► MUST-READ from Vox — The real Clinton email scandal is that a bullshit story has dominated the campaign (by ) — In total, network newscasts have, remarkably, dedicated more airtime to coverage of Clinton’s emails than to all policy issues combined. This is unfortunate because emailgate, like so many Clinton pseudo-scandals before it, is bullshit. The real scandal here is the way a story that was at best of modest significance came to dominate the U.S. presidential election — overwhelming stories of much more importance, giving the American people a completely skewed impression of one of the two nominees, and creating space for the FBI to intervene in the election in favor of its apparently preferred candidate in a dangerous way.
► In today’s NY Times — The post-truth presidency (by Timothy Egan) — This coming Election Day, separate theaters for red and blue voters will open so that viewers can get their political news inside the comfort of their own fact bubbles. Of all the concerns facing a Madam President, governing in a post-truth environment may be the biggest challenge… The lies that many Americans now believe, and that make it so difficult to move the country on the big issues, go to existential facts. A government of the people requires the people to conduct an honest assessment of their world — something too many citizens are no longer capable of doing.
► In today’s Washington Post — Intelligence officials warn of Russian meddling in election and beyond — Analysts said Russia does not seem to be able to alter the election, but Moscow’s hackers might try to sow doubts about its legitimacy as part of its months-long campaign to rattle the mechanisms of American democracy.
► From AFL-CIO Now — Baltimore Ravens’ Benjamin Watson says ‘Do Your Part’
► In today’s NY Times — Some see Republicans’ Supreme Court stonewall lasting for 4 years — The idea of denying Hillary Clinton a court pick has been quietly simmering in conservative circles.
► From The Hill — Government funding talks stall — Negotiations over a stopgap measure to fund the government until Dec. 9 have stalled amid squabbling among Republicans over controversial riders related to Zika funding and the Export-Import Bank.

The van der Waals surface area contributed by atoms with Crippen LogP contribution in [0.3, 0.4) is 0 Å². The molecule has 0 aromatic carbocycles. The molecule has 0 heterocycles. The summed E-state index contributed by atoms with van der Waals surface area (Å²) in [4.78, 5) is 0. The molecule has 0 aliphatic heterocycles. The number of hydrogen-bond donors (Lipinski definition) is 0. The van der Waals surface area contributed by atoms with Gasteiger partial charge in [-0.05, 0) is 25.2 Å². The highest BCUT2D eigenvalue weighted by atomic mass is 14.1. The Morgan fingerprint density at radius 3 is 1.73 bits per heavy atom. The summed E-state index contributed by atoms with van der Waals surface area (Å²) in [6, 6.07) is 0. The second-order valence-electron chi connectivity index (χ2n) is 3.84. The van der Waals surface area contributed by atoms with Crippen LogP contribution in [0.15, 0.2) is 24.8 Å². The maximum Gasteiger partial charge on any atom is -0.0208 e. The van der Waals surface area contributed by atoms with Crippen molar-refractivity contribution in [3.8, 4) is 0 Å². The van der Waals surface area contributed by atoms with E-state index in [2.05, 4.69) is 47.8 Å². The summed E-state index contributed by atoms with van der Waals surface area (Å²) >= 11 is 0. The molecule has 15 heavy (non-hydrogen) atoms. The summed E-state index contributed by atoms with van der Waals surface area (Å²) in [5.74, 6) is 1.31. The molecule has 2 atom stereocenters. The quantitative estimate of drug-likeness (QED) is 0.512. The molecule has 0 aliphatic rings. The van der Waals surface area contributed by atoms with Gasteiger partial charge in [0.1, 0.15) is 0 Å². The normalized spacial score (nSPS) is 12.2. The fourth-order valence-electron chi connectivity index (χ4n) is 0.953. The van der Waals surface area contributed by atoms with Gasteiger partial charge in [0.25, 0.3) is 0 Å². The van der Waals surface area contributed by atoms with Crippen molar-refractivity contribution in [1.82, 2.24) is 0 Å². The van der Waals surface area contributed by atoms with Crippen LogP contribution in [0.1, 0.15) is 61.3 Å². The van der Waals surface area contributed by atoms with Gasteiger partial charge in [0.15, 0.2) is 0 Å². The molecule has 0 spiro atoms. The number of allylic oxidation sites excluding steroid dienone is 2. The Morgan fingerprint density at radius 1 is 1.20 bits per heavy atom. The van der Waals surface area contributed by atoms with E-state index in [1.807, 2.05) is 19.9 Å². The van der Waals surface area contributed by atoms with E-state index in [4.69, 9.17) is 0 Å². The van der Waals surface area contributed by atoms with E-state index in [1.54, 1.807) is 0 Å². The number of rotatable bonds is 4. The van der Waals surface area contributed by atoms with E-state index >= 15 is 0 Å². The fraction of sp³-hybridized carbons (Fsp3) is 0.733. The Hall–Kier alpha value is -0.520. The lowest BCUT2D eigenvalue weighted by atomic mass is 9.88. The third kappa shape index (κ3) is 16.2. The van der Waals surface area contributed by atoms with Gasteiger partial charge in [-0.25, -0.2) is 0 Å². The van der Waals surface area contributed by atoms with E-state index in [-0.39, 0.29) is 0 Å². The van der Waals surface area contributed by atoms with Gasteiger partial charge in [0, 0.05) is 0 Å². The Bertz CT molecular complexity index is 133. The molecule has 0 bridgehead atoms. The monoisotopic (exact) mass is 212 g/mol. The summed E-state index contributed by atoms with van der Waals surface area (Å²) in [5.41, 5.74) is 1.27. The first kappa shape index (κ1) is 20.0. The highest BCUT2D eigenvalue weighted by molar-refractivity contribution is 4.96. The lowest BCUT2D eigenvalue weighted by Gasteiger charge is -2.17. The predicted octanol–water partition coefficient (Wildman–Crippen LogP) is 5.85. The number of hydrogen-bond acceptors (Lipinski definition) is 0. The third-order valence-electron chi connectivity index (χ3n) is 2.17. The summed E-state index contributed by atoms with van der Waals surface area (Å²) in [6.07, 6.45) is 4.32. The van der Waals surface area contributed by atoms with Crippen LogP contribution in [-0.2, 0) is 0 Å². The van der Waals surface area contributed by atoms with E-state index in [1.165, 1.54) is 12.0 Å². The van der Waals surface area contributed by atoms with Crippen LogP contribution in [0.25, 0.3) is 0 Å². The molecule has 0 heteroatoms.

► In today’s NY Times — Donald Trump’s impeachment threat (editorial) — Republicans are indicating that if they can’t gain control of government fairly, they’ll simply undermine it.
EDITOR’S NOTE — So what else is new? (See every story in this section.)
► In today’s NY Times — Last pre-election jobs report shows healthy growth and higher wages — While the presidential campaign has recently been preoccupied with issues beyond the economy, the report refocuses attention on jobs: the economy added 161,000 last month.
► From Politico — NLRB: Trump hotel violated labor law — The National Labor Relations Board, the agency charged with enforcing federal labor law, ruled Thursday that the Trump International Hotel in Las Vegas violated the National Labor Relations Act by refusing to bargain with a union that represents more than 500 housekeeping, food and beverage and guest services workers there.
► In today’s NY Times — At Trader Joe’s, good cheer may hide complaints — In recent years, the store’s patina of good cheer has masked growing strife and demoralization in some stores on the East Coast. A number of workers, known at Trader Joe’s as “crew members,” complain of harsh and arbitrary treatment at the hands of managers, of chronic safety lapses and of an atmosphere of surveillance.
EDITOR’S NOTE — Don’t just get mad, get a union!
► The Entire Staff of The Stand ran out of time for picking a weekly music video, so here is the first song that came up randomly on our iTunes just now. Enjoy!
The Stand posts links to Washington state and national news of interest every weekday morning by 10 a.m.